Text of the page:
In 1929, she was promoted to Dame Commander of the Order of the British Empire (DBE) for her services to education. She was the first female academic to be so honoured.

She was awarded an honorary Doctorate (Litt. D.) by Trinity College, Dublin in 1919.

Eponymous scholarship

The Dame Bertha Phillpotts Memorial Fund for the promotion of Old Norse and Icelandic Studies at the University of Cambridge awards grants and scholarships for postgraduate students and other scholars in the relevant fields.


Phillpotts possessed a lively personality and an intrepid spirit, as the following tribute by a Cambridge colleague shows:

Is there another woman head of a College, who not only is a yachting expert, but has had distinguished professors for her disciples in the art of sailing? On her first visit to Iceland a pony was the sole companion of her wanderings; and we know not which to admire most – her rapid assimilation of University affairs, when called to serve on the Statutory Commission, or her intrepidity in driving a motor, as to the manner born, through Bridge and Sidney Streets, as a novice with but four or five lessons behind her.

This telling observation was contributed after her death by Bertha's friend Mary Anderson, Madame de Navarro:

Summer before last she came to stay with us at Blakeney [Norfolk], having motored in ‘Freda’ from Cambridge. She was already not well, and came for a rest. But hearing our son was racing his boat that afternoon she insisted on going in the Parthenia along with him ... The Parthenia came in a long way first, and won the cup. Dame Bertha then leapt into another boat and came in second. The next day she was in another boat and was placed third. I then thought it time to reprove her for racing three times in two days – and she not well. But her only reply was, "Don’t! When you talk to me like that the buttons burst off my shoes!" ... In appearance she was girlish, with a lovely head and a beautiful profile and hair. Her keen eyes and quick, almost bird-like movements but added to her charm. She was one who, for all her learning, her high sense of duty, had a gallant gaiety altogether her own.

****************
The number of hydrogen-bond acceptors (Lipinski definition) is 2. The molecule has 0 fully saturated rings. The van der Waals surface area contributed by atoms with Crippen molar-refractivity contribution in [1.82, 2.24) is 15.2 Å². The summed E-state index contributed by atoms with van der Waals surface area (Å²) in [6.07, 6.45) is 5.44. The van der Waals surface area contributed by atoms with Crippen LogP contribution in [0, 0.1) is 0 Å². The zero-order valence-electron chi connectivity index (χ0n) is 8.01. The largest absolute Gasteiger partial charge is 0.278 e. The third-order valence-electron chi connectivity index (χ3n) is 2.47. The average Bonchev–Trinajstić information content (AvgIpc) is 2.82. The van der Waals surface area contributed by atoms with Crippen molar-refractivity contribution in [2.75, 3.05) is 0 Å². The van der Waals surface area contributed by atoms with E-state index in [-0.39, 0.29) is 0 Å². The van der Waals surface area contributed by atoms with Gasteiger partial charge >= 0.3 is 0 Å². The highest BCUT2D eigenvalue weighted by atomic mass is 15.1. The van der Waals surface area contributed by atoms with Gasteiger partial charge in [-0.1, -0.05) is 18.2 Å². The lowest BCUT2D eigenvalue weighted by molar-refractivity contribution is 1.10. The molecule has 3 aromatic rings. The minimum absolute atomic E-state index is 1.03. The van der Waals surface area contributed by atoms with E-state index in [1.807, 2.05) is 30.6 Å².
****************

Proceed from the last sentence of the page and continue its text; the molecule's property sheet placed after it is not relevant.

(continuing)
An anecdote often narrated to her friends by Phillpotts illustrates her indifference to hardship and her sense of humour. In it she told the story of a night she and her brother Brian Phillpotts ("Broo") had spent at the home of Þorvaldur Bjarnason, Dean of Melstaðir, in 1904. The story, later retold from memory by Marion Delf-Smith, one of Phillpotts' colleagues at Westfield College in London, concerned a stay in a remote house with the Dean, who provided them with a spartan meal of hard dried fish, sour milk, and ship's biscuits too hard to eat; the bed was infested with vermin; and she was visited in her bedroom by a pony which gave her a kick on the leg. Since the same meal was provided the following day, they escaped and made the lengthy journey to the nearest farmhouse in the hope of getting some food and sleep.



Among Dame Bertha Phillpotts's published works are:

  • Kindred and Clan (Cambridge: University Press, 1913) (Reissued by Cambridge University Press, 2010. ISBN: 978-1-108-01050-4)
  • The Elder Edda and Ancient Scandinavian Drama (Cambridge: University Press, 1920) (Reissued by Cambridge University Press, 2011. ISBN: 978-1-107-69484-2)
  • The Life of the Icelander Jón Ólafsson, Traveller to India (written in Icelandic in 1611 and translated and edited by Bertha S Phillpotts in 1923)
  • Wyrd and Providence in Anglo-Saxon Thought (1928, reprinted in Interpretations of Beowulf: a critical anthology. R.D. Fulk, ed. Indiana University Press, 1991)
  • Edda and Saga (1931)

Works published about Dame Bertha Phillpotts include:

  • Gunnell, Terry. 1999. "Dame Bertha Phillpotts and the Search for Scandinavian Drama". In Anglo-Scandinavian Cross-Currents 1850-1914, ed. Inga-Stina Ewbank (Norwich: Norvik Press). pp. 84–105.
  • Poole, Russell. 2002. "Two Students of Boethius". In New Zealand Journal of French Studies.
  • Poole, Russell. 2005. "Kindred, College and Scholarship in the Lifework of Bertha Surtees Phillpotts (1877-1932)". In Women Medievalists and the Academy, ed. Jane Chance (Madison: University of Wisconsin).

See also